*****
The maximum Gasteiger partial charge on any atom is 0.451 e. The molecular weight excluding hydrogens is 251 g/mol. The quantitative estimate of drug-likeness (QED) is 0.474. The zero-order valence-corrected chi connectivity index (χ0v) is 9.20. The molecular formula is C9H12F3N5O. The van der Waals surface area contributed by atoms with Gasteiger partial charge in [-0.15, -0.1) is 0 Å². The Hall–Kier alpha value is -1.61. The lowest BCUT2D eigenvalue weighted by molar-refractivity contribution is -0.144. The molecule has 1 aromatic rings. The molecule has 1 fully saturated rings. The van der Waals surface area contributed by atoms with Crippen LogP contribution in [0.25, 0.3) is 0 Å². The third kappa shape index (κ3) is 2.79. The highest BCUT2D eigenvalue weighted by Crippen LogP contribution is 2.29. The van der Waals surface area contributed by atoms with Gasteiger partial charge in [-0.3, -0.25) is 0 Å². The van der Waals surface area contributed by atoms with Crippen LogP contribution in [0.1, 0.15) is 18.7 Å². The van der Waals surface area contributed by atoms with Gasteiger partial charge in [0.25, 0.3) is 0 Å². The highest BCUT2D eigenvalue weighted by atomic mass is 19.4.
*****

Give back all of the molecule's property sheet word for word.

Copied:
The maximum Gasteiger partial charge on any atom is 0.451 e. The molecular weight excluding hydrogens is 251 g/mol. The quantitative estimate of drug-likeness (QED) is 0.474. The zero-order valence-corrected chi connectivity index (χ0v) is 9.20. The molecular formula is C9H12F3N5O. The van der Waals surface area contributed by atoms with Gasteiger partial charge in [-0.15, -0.1) is 0 Å². The Hall–Kier alpha value is -1.61. The lowest BCUT2D eigenvalue weighted by molar-refractivity contribution is -0.144. The molecule has 1 aromatic rings. The molecule has 1 fully saturated rings. The van der Waals surface area contributed by atoms with Crippen LogP contribution in [0.25, 0.3) is 0 Å². The third kappa shape index (κ3) is 2.79. The highest BCUT2D eigenvalue weighted by Crippen LogP contribution is 2.29. The van der Waals surface area contributed by atoms with Gasteiger partial charge in [-0.3, -0.25) is 0 Å². The van der Waals surface area contributed by atoms with Crippen LogP contribution in [0.1, 0.15) is 18.7 Å². The van der Waals surface area contributed by atoms with Gasteiger partial charge in [0.25, 0.3) is 0 Å². The highest BCUT2D eigenvalue weighted by atomic mass is 19.4.